Hiking through History Virginia  by Johnny Molloy

Hiking through History Virginia Guide Book

by Johnny Molloy (Falcon Guides)
Hiking through History Virginia  by Johnny Molloy
These historic hiking destinations include Belle Isle, a menagerie of history on the James River in Richmond; Manassas Battlefield on the outskirts of Washington, DC; Shenandoah National Park, where vestiges of forgotten pioneer lifeways can be explored; and Cumberland Gap National Historical Park, where Daniel Boone himself led settlers into what was then the uncharted West.

© 2014 Johnny Molloy/Falcon Guides. All Rights Reserved.

Trails from the "Hiking through History Virginia" Guide Book
Displaying trails 20 of 40.

Displaying trails 1 to 20 of 40.

Head to Assateague Island, where you can walk along the crashing Atlantic shoreline on a protected beach. Visit a preserved Coast Guard station that’s still weathering the sands of time. Your return trip leads you astride the quieter shores of Toms Cove and an old fish-processing factory. After your first hike a short drive takes you to the trailhead to reach the Assateague Island Lighthouse. Walk among wooded ancient dunes, then rise to reach the 1860s beacon, enhanced with views from its heights.
Chincoteague Island, VA - Hiking - Trail Length: 3.5
This scenic hike takes place at one of Virginia’s most attractive and well maintained urban preserves: Newport News Park. Within this large multipurpose getaway is the site of the Battle of Dam No. 1. Cross a wooden bridge above the site of Dam No. 1, then walk a combination nature/historic trail that explores the history of the area. Stop by a lake overlook, cross a marsh boardwalk, and travel through scenic rolling terrain along miles of earthen fortifications, some of the best preserved in the state.
Newport News, VA - Hiking - Trail Length: 3.4
An Indian village, a Civil War prison camp, an iron foundry, a rock quarry, and now a city park... Belle Isle, on the National Register of Historic Places, is a history museum unto itself, smack-dab in the middle of the James River. Today you can visit the locales where it all happened, and see relics of the past on trails that lead to and through the island, all set in natural beauty amid the rapids of the James. Interior paths extend beyond the described loop, allowing for extended rambling and additional discoveries.
Richmond, VA - Hiking - Trail Length: 2.4
This hike uses the famed Appalachian Trail (AT) to escort you up to Bluff Mountain, a somber yet scintillating place. Here lies a memorial to Ottie Powell, an area lad lost in the woods. His body was found here, astride the very peak of Bluff Mountain. The story of his disappearance and subsequent discovery has become legend. Hikers who overnight at the nearby Punchbowl Mountain trail shelter swear the ghost of young Ottie has come to visit them. Today, you can leave the Blue Ridge Parkway, hike the AT, pass the Punchbowl shelter, and walk on up to Bluff Mountain to see the wonderful panoramas and the memorial to Ottie. After that, decide for yourself if the ghost of Ottie Powell haunts these heights.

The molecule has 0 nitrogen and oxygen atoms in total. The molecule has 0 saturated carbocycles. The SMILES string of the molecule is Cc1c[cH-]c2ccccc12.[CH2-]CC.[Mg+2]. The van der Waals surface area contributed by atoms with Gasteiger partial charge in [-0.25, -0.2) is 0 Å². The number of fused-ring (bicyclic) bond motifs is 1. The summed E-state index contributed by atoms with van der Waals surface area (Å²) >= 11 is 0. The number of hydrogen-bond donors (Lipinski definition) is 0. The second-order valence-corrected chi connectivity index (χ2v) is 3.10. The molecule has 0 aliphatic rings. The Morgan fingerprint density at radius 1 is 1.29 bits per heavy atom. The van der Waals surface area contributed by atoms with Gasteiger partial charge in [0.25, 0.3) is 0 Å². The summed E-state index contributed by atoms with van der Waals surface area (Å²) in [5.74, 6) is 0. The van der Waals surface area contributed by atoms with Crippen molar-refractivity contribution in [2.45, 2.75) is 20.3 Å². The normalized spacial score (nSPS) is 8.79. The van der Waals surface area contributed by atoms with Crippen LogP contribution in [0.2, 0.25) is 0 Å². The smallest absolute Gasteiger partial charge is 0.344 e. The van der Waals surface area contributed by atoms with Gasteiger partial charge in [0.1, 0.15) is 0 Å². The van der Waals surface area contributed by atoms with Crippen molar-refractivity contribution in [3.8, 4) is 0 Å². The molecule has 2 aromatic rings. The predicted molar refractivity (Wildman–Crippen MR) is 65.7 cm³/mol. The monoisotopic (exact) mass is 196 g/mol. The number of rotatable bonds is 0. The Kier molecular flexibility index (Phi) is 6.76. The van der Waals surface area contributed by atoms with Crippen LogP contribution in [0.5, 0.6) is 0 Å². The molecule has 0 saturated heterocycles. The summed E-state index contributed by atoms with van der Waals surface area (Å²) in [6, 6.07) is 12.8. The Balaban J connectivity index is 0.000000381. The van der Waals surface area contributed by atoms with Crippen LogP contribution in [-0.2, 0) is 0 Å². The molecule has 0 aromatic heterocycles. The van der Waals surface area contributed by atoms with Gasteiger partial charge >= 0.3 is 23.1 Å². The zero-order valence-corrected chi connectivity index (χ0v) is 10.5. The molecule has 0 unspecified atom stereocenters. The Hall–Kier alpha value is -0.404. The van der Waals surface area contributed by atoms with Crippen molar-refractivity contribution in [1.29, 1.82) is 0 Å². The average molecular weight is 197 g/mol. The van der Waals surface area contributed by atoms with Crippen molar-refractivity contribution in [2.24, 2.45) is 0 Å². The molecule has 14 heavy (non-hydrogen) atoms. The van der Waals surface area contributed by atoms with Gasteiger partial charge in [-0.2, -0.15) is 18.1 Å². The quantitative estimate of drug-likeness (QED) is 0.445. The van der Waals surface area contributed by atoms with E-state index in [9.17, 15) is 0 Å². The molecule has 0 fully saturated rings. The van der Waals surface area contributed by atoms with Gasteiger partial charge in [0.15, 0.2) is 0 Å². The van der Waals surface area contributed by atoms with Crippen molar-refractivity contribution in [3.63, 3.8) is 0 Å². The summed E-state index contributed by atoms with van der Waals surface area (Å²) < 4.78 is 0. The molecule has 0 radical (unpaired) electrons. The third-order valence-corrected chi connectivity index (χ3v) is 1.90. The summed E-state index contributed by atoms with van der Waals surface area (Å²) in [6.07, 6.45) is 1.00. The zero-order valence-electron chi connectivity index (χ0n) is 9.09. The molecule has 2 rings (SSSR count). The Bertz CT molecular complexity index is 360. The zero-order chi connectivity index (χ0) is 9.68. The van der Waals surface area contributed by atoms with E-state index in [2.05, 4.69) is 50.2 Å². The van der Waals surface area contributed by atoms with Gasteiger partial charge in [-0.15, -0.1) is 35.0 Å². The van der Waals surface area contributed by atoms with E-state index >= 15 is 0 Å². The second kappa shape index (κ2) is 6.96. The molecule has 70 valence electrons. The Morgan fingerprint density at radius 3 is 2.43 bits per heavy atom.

Natural Bridge Station, VA - Hiking - Trail Length: 3.8
Take a hike into Appalachian Mountain history by visiting a formerly inhabited hollow. The Appalachian Trail (AT) is your conduit for exploring the valley of Brown Mountain Creek. Here, a gorgeous wooded valley is centered by a raucous creek, once populated with scores of sharecroppers. While hiking, look for evidence of these former residents, from old stone fences to stone spring boxes to even a chimney, all fading into the past as the forest grows ever taller and lush.
Natural Bridge Station, VA - Hiking - Trail Length: 4.6
This loop features both Virginia history and natural beauty. Start at Browns Gap, site of significant Civil War activity, especially by Confederate legend Stonewall Jackson. Head down a 200-year-old turnpike, passing a Rebel’s grave. Leave the historic road and follow Doyles River past two significant waterfalls. Climb up Jones Run, viewing several old-growth trees, and see one more big cataract. Finally, complete the loop by passing by Dundo Picnic Area, once a Civilian Conservation Corps Camp, while Shenandoah National Park was being developed.
Luray, VA - Hiking - Trail Length: 6.9
This hike adds a scenic overlay to the history contained within. Start at the south end of the Bull Run Mountains, first passing ruins of a tavern, then coming to huge Chapman’s Mill, once a thriving operation. From there, climb to an open rock outcrop with extensive views west to the Blue Ridge. Finally, backtrack to pass a handdug linear quarry and a family cemetery. Broad Run cuts a narrow passage between the Bull Run Mountains to the north and the Pond Mountains to the south. This opening, known as Thoroughfare Gap, lies between the Blue Ridge and the Shenandoah Valley to the west and the Piedmont and the ocean to the east. Thoroughfare Gap has been a natural travel corridor door for as long as animals and aboriginal Virginians have been migrating.
Harpers Ferry, VA - Hiking - Trail Length: 4.7
This hike utilizes a remote portion of the Appalachian Trail (AT), rising past open meadows with stupendous mountain views. Reach an old stone cabin where a fire warden lived, manning a fire tower site at a place called Chestnut Knob, rising well above 4,000 feet in elevation. Here, you can peer down into Burkes Garden, one of Virginia’s most beautiful valleys, as well as the Beartown Wilderness. Burkes Garden is one of the Old Dominion’s most beautiful agricultural valleys. There is only one natural entrance to the fl at cove encircled by high ridges: Burkes Garden Creek flows from the ridge-rimmed valley, creating an access portal. Burkes Garden is pocked with dairy farms and other operations that recall a way of life far removed from today’s electronic universe.
Blacksburg, VA - Hiking - Trail Length: 9.2
On this hike you will explore Richmond’s riverside past, showcased after years of underappreciation. This urban hike in the heart of downtown starts at Brown’s Island, then goes along restored canals originally dug for boats to circumvent the rapids of the James River. It goes around, under, and over the modern infrastructure while interpreting the interaction of yesteryear’s peoples and this locale. The Canal Walk consists of hard surface for its entire distance. It is fun to follow the trail and absorb the numerous informational displays, including medallions inlaid onto the pathways.
Richmond, VA - Hiking - Trail Length: 2
This hike explores one of the oldest continually operating farms in the United States. Begun in 1619, the 1,400-acre farm, listed on the National Register of Historic Places, contains more than twenty architecturally significant buildings. You will start at the park visitor center. Walk along the James River beach, then cross College Run. From there, the trail rises to meet the heart of the plantation, where you can explore a working farm, outbuildings, and the mansion. The Farm and Forestry Museum is a must-stop. Check out actual implements of farming days gone by that will hold your fascination.